In our previous post, we discussed the fundamental differences between limited liability companies and S-Corporations. Those distinctions include the obligations of the entities and their owners when it comes to taxation.
As discussed in the prior post, both LLCs and S-corps are “pass-through” entities for tax purposes, which means business profits pass through the business entity and get taxed as the personal income of the owners. However, each kind of entity has different requirements and limitations that can be complicated and create problems for owners if they aren’t followed. Some key tax-related issues for these entities include:
- Tax Filing Requirements. An LLC files its tax returns on April 15 just like an individual, and a single member LLC files a 1040 and a Schedule C. The LLC files a form 1065 Federal partnership return and the members each get K-1s. LLCs file State form 568 and have to pay an annual franchise fee of $800 and may have to pay a gross receipts tax as well.
- Profit allocation. LLCs can allocate profits, losses and expenses based upon agreement between the members. Thus, members who work more than other members can be allocated a higher percentage of income than their membership percentage. S Corporations must allocate profits, losses, and expenses based upon an agreement between the members. Thus, members who work more than other members can be allocated a higher percentage of income than their membership percentage. S-Corps must allocate profits and losses based strictly upon share ownership.
- Employment taxes. LLC members are considered to be self-employed. As a result, all income from the LLC will be subject to the 15.3% self-employment and Medicare tax. In contrast, only the wages of S-Corp employees are subject to employment taxes. Any remaining income paid to a shareholder will be treated as a “distribution” which may not be taxed at all in some cases. While shareholders will be taxed on all S-Corp profits when reported, income and distributions won’t always be taxed. If a shareholder is taxed on income, but does not take a distribution, then new distributions won’t be taxed until prior years taxed amounts are distributed. Although this sounds good, shareholders who work for an S-Corp must be paid reasonable compensation for the work they perform. Thus, if you work as an attorney, you can’t show a ten dollar-an-hour pay rate and allocate the remainder to “distributions.” This may bring unwelcome IRS attention.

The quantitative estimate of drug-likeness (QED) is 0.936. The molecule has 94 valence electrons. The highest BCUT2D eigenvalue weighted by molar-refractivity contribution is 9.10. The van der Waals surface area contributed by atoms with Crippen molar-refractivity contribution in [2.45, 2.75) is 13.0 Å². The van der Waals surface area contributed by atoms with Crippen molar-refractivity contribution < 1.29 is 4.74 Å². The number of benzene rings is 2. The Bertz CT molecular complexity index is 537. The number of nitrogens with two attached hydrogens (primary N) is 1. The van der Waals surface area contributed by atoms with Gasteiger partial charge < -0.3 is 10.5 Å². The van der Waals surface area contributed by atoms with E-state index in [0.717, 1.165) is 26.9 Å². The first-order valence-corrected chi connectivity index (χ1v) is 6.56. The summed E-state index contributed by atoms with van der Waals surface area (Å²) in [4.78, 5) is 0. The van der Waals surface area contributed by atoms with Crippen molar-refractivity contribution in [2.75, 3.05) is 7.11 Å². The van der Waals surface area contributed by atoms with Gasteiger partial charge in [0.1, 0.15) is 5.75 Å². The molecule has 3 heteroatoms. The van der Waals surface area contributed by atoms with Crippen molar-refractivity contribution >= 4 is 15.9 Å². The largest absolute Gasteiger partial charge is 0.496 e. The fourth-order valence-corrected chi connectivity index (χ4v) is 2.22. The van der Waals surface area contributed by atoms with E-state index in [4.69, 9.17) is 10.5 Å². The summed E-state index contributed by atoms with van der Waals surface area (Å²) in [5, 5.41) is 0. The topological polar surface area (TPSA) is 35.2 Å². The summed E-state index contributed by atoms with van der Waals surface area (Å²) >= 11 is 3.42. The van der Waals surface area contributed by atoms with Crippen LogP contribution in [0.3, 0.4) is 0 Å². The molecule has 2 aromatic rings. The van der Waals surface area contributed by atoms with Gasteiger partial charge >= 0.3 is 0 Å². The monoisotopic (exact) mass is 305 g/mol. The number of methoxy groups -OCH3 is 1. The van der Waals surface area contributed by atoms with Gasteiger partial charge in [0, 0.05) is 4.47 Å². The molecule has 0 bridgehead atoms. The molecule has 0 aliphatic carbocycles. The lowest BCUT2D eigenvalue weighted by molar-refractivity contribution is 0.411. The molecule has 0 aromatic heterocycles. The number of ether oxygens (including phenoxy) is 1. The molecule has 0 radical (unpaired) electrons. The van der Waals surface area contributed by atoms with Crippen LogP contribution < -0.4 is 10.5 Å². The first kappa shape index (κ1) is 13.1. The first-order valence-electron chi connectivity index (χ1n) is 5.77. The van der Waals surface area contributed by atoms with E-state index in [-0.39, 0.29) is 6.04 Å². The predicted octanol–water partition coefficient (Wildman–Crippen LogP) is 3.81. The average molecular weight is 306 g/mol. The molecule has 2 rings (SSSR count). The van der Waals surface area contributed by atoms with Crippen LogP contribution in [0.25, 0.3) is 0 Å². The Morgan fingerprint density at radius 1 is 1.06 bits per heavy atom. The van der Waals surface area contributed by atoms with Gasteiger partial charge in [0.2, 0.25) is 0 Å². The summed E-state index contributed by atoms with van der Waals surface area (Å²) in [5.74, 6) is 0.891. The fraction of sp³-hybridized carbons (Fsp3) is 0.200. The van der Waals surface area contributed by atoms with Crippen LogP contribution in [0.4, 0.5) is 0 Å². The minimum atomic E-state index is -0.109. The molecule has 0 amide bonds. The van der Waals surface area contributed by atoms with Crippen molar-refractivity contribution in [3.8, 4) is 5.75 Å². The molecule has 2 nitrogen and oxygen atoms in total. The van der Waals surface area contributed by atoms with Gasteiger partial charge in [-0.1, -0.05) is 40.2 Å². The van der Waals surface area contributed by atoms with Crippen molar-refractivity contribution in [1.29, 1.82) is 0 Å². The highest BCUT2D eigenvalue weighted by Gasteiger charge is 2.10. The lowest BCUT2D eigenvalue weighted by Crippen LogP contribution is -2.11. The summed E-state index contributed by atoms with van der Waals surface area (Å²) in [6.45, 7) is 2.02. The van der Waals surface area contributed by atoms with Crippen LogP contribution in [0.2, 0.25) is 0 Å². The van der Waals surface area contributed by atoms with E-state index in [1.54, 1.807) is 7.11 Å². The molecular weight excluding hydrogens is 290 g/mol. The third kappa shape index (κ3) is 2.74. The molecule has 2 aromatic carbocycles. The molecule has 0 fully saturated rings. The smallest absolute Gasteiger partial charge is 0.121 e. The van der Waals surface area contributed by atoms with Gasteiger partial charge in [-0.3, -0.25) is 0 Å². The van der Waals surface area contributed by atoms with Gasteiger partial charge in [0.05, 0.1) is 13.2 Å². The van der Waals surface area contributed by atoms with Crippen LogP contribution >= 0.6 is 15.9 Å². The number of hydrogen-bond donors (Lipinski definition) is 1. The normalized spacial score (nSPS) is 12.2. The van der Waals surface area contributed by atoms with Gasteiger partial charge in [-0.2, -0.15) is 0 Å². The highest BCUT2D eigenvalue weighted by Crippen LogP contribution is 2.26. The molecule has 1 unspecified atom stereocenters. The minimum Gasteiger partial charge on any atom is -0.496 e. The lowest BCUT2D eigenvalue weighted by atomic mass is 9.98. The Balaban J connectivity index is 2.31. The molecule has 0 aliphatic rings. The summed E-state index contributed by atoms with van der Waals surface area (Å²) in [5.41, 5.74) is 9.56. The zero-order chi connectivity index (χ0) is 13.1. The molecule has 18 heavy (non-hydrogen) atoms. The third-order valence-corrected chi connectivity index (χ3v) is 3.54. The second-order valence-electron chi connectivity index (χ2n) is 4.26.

- Treatment of debt. Members of an LLC can add LLC debt proportionately to their tax basis in their membership interest. This is important if the LLC will have losses. Often newly formed LLCs will have losses so this characteristic can be quite valuable. Shareholders of S-Corp can only increase their share basis by loans they personally make to S Corporation.
Yee Law Group Inc., L.L.P.: Sacramento/Roseville Business and Tax Attorneys
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This article has been prepared by Yee Law Group Inc., PC for informational purposes only and does not, and is not intended to, constitute legal advice. The information is not provided in the course of an attorney-client relationship and is not intended to substitute for legal advice from an attorney licensed in your jurisdiction.